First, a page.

Learn how to reduce or prevent potential conflicts with pronghorn:

Bobcat

Closeup of bobcat

Bobcats (Lynx rufus) can be found in diverse habitats throughout much of California. They have short "bobbed" tails and black ear tufts, and are about twice the size of house cats. Bobcats are often mistaken for mountain lions as well as lynx, however there are no lynx in California. A bobcat diet is diverse and can include birds, rabbits, rodents, reptiles, and fawns.

Bobcats provide many ecosystem benefits by helping to control rodent and other small prey populations. They are solitary and typically avoid humans, but may cause concern due to property damage as they hunt for food. Unsecured poultry or small pets may be mistaken for prey. Effective January 1, 2020, hunting or trapping bobcats is prohibited in California.

Learn how to prevent or reduce potential conflicts with bobcats:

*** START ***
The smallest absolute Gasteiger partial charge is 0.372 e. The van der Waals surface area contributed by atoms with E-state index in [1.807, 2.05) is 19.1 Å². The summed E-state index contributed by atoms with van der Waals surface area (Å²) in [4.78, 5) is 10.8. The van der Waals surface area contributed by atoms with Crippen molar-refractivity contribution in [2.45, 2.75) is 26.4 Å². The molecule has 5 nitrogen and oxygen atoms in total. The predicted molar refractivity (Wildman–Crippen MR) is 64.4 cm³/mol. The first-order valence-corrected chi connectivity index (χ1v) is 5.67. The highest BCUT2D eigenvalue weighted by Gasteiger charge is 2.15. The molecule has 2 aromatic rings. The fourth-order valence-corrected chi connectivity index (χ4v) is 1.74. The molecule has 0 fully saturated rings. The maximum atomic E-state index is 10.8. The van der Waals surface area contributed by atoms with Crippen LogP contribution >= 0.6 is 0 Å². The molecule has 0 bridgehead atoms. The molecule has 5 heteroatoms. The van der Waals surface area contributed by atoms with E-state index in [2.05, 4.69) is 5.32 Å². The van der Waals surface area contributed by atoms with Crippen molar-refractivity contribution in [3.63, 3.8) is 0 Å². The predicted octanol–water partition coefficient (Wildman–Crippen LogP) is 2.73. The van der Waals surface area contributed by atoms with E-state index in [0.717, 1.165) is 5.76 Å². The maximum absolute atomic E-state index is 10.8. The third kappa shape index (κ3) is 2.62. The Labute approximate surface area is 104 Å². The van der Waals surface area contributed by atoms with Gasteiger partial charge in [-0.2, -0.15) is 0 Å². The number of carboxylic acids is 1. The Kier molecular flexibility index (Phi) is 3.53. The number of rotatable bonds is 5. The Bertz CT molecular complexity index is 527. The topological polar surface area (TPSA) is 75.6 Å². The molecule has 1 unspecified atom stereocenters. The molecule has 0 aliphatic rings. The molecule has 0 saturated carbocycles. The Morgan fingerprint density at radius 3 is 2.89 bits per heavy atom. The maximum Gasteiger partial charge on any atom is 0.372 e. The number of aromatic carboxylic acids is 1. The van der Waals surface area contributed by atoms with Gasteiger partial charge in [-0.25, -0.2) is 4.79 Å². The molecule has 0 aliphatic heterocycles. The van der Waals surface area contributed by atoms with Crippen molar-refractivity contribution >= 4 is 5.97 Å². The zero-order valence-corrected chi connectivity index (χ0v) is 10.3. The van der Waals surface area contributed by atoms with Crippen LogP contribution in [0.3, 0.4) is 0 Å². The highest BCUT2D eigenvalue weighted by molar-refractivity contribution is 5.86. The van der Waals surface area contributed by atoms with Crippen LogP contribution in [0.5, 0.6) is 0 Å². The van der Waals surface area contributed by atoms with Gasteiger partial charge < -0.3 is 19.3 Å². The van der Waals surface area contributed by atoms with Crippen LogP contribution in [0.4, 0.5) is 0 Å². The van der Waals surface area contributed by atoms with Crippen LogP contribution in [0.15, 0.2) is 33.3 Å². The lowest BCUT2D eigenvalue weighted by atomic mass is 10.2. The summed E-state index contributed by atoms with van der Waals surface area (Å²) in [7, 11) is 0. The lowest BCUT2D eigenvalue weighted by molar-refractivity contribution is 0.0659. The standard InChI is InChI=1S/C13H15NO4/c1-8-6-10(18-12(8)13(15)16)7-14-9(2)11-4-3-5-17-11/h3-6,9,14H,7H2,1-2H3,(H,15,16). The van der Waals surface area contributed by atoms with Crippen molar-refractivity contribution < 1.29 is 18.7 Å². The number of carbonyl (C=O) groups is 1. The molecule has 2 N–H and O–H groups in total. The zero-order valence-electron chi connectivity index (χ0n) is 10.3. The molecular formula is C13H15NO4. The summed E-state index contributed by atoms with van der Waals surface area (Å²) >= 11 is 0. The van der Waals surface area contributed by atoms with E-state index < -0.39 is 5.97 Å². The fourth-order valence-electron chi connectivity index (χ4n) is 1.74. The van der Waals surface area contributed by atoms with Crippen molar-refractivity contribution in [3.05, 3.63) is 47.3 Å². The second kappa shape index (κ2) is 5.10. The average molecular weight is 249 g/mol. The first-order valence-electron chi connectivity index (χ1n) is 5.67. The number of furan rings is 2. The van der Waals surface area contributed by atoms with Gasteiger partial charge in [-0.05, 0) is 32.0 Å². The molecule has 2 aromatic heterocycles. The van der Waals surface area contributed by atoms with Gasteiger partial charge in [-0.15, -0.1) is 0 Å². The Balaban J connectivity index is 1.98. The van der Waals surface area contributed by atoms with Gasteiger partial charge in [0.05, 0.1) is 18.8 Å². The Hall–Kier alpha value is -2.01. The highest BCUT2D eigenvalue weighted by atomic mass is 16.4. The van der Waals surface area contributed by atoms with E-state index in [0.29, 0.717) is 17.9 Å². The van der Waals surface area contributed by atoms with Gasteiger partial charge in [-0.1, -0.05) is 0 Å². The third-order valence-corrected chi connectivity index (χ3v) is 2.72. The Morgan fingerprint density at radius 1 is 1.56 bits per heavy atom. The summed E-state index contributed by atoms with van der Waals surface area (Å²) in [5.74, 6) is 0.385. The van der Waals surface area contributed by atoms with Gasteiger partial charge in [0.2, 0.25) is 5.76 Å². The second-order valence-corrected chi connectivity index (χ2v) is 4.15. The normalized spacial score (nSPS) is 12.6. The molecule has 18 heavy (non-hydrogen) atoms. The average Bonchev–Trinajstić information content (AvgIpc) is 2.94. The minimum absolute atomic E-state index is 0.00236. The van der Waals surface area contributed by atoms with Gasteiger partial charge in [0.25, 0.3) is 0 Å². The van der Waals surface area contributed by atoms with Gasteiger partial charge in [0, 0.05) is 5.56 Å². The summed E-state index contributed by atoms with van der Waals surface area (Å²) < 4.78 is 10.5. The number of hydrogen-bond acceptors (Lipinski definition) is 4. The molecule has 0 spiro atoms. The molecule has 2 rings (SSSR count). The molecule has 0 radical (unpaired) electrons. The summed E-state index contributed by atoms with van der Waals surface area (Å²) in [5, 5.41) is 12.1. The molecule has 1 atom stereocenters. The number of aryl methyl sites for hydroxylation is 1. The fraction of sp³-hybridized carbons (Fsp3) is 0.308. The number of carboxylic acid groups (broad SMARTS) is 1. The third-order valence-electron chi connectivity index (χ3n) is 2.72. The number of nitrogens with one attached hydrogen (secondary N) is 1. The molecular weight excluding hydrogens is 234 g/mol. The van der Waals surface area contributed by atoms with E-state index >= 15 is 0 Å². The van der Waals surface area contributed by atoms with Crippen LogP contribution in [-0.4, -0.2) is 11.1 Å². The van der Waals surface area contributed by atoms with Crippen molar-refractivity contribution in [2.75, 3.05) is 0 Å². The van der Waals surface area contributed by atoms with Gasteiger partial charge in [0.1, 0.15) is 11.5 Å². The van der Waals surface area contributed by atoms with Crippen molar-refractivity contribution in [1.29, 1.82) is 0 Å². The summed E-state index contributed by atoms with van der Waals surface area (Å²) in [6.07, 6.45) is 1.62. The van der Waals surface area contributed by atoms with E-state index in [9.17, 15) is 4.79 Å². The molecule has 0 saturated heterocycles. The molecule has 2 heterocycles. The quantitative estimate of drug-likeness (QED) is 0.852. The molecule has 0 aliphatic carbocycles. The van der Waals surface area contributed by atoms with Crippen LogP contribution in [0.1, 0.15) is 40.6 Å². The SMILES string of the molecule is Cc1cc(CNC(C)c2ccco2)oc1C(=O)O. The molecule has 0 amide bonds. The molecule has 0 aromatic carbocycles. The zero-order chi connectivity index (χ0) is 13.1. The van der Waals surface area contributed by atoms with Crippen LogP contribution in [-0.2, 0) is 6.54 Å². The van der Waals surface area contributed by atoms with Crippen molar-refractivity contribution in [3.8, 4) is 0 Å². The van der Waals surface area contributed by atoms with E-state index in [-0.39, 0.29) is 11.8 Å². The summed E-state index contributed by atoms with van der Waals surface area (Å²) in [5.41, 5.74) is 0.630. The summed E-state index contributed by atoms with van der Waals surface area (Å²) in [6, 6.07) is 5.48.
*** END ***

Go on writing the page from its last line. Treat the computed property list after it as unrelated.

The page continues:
Coyotes

coyote walking

Coyotes (Canis latrans) are native to and found commonly throughout California. They can adapt to diverse habitats including rural, residential, and urban areas. Most coyotes live in family groups and establish territories, and they may be heard calling to each other (yipping, howling, barking) at any time of the day- most often at night.

Coyotes provide many ecosystem benefits, such as controlling rodent and other small mammal populations. Coyotes will consume nearly anything, including rodents, rabbits, birds and eggs, reptiles, fruits, and plants, as well as pet food, human food, and trash (if unsecured). Coyotes may cause concern due to property damage, loss of small livestock or pets, or public safety as they search for food, as they can become habituated to and lose their fear of humans.

Learn how to reduce or prevent potential conflicts with coyotes:

Research

CDFW Video Presentations

Deer & Elk

California is home to diverse species of large game species, such as deer and elk. These species provide many ecosystem benefits as nutrient and seed dispersers, and as food for other animals. In California, game species are carefully managed and conserved to maintain healthy populations.